So, this is kind of a hard one.
Java’s got’s a lot going for it… the JVM is a pretty impressive piece of work, the runtime is pretty capable (and quite portable, for what that’s worth), and there’s a whole raft of third party libraries for all sorts of purposes. The language is quite mature and clearly isn’t about to go anywhere anytime soon, and there’s no shortage of folk out there who know how to code in it. It is interesting to note that there are many very powerful and quite ‘grown up’ open-source libraries and applications available in Java. Things like Hadoop, Eclipse and Open Office spring to mind.
The language stagnated somewhat whilst Sun was at the helm (you could argue that one man’s “stagnation” is another’s “stability”, of course) but Oracle seem to have stepped up their game somewhat: Java 8 even gets closures, so once again it has a pretty comparable set of features to C# and C++ (!). On the flip side, it suffers from all of the same complains I have about C# (not very surprising, really) plus a few more, like the fact that it inflicts a punishment upon its generics called “type erasure” upon its generics, so their generic nature is effectively invisible at runtime. This is of course quite expedient and makes implementing generics a fair bit easier, but the fact that dotnet has generics as first class citizens which support reflection shows that doing it properly isn’t just possible, but in some cases actually a benefit (but I won’t go into boxing issues here).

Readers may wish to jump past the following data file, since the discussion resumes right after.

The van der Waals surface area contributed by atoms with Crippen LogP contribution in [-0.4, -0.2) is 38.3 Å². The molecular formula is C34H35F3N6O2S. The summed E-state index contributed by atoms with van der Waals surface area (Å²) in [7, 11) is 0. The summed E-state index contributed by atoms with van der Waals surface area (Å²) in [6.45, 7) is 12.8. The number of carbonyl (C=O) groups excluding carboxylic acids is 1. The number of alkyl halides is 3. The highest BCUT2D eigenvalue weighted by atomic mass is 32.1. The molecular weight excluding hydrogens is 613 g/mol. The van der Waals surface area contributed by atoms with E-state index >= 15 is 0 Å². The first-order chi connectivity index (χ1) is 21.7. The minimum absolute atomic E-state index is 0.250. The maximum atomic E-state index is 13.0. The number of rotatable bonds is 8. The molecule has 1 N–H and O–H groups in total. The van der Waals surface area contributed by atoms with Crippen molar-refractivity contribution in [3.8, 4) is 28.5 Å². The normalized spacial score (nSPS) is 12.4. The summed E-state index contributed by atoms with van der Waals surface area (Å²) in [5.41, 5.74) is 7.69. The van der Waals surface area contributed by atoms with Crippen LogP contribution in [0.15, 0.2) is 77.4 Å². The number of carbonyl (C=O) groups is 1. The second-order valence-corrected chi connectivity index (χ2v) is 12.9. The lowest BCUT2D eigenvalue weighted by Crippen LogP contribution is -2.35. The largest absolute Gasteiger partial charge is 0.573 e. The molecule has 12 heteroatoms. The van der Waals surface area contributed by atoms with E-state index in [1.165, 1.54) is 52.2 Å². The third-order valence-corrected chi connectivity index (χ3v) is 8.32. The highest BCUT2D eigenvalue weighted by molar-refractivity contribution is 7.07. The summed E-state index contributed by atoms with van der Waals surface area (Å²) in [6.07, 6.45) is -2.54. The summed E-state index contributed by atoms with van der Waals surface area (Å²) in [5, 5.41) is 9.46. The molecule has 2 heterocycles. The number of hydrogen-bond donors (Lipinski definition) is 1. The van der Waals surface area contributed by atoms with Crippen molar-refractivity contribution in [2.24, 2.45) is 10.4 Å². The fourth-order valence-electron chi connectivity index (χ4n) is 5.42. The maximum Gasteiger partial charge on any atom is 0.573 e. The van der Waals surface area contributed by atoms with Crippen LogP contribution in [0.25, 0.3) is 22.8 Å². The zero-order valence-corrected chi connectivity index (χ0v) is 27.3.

Have a read of this rant by Jamie Jawinski. It is practically ancient history now, but many of its most important parts still stand. I note he is still coding in C to this day… his observation that it is the only way to write portable code is sadly still very much the case.
That’s not the worst of it, of course.